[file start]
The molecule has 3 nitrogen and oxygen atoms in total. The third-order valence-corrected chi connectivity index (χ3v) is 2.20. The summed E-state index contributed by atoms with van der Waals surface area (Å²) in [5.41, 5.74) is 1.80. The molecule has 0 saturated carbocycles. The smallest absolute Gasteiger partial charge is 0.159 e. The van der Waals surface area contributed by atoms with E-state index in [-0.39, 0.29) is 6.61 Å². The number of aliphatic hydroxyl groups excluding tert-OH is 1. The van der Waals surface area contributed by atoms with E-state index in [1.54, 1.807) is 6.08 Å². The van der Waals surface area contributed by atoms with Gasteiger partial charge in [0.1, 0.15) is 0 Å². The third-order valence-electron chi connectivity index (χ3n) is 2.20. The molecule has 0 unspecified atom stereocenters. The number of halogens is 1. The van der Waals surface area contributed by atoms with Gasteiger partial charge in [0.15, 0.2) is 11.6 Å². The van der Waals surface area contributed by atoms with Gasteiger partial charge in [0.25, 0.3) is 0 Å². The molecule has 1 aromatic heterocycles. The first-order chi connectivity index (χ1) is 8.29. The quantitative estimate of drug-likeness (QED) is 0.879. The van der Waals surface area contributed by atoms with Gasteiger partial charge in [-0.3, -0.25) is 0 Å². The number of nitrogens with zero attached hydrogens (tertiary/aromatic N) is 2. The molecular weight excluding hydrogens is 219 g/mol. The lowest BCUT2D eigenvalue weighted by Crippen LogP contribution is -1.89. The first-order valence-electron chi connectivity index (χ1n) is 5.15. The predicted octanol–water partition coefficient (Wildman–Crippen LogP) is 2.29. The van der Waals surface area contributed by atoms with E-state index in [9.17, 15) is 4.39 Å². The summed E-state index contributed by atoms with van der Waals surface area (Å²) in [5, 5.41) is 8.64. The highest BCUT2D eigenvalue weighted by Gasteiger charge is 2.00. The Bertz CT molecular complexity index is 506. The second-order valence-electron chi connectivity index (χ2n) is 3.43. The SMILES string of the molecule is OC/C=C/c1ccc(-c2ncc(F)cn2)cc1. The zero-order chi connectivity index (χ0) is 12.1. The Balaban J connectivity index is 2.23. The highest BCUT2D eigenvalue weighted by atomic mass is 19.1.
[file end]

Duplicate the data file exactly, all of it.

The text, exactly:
The molecule has 3 nitrogen and oxygen atoms in total. The third-order valence-corrected chi connectivity index (χ3v) is 2.20. The summed E-state index contributed by atoms with van der Waals surface area (Å²) in [5.41, 5.74) is 1.80. The molecule has 0 saturated carbocycles. The smallest absolute Gasteiger partial charge is 0.159 e. The van der Waals surface area contributed by atoms with E-state index in [-0.39, 0.29) is 6.61 Å². The number of aliphatic hydroxyl groups excluding tert-OH is 1. The van der Waals surface area contributed by atoms with E-state index in [1.54, 1.807) is 6.08 Å². The van der Waals surface area contributed by atoms with Gasteiger partial charge in [0.1, 0.15) is 0 Å². The third-order valence-electron chi connectivity index (χ3n) is 2.20. The molecule has 0 unspecified atom stereocenters. The number of halogens is 1. The van der Waals surface area contributed by atoms with Gasteiger partial charge in [0.15, 0.2) is 11.6 Å². The van der Waals surface area contributed by atoms with Gasteiger partial charge in [0.25, 0.3) is 0 Å². The molecule has 1 aromatic heterocycles. The first-order chi connectivity index (χ1) is 8.29. The quantitative estimate of drug-likeness (QED) is 0.879. The van der Waals surface area contributed by atoms with Gasteiger partial charge in [-0.3, -0.25) is 0 Å². The number of nitrogens with zero attached hydrogens (tertiary/aromatic N) is 2. The molecular weight excluding hydrogens is 219 g/mol. The lowest BCUT2D eigenvalue weighted by Crippen LogP contribution is -1.89. The first-order valence-electron chi connectivity index (χ1n) is 5.15. The predicted octanol–water partition coefficient (Wildman–Crippen LogP) is 2.29. The van der Waals surface area contributed by atoms with E-state index in [9.17, 15) is 4.39 Å². The summed E-state index contributed by atoms with van der Waals surface area (Å²) in [5, 5.41) is 8.64. The highest BCUT2D eigenvalue weighted by Gasteiger charge is 2.00. The Bertz CT molecular complexity index is 506. The second-order valence-electron chi connectivity index (χ2n) is 3.43. The SMILES string of the molecule is OC/C=C/c1ccc(-c2ncc(F)cn2)cc1. The zero-order chi connectivity index (χ0) is 12.1. The Balaban J connectivity index is 2.23. The highest BCUT2D eigenvalue weighted by atomic mass is 19.1.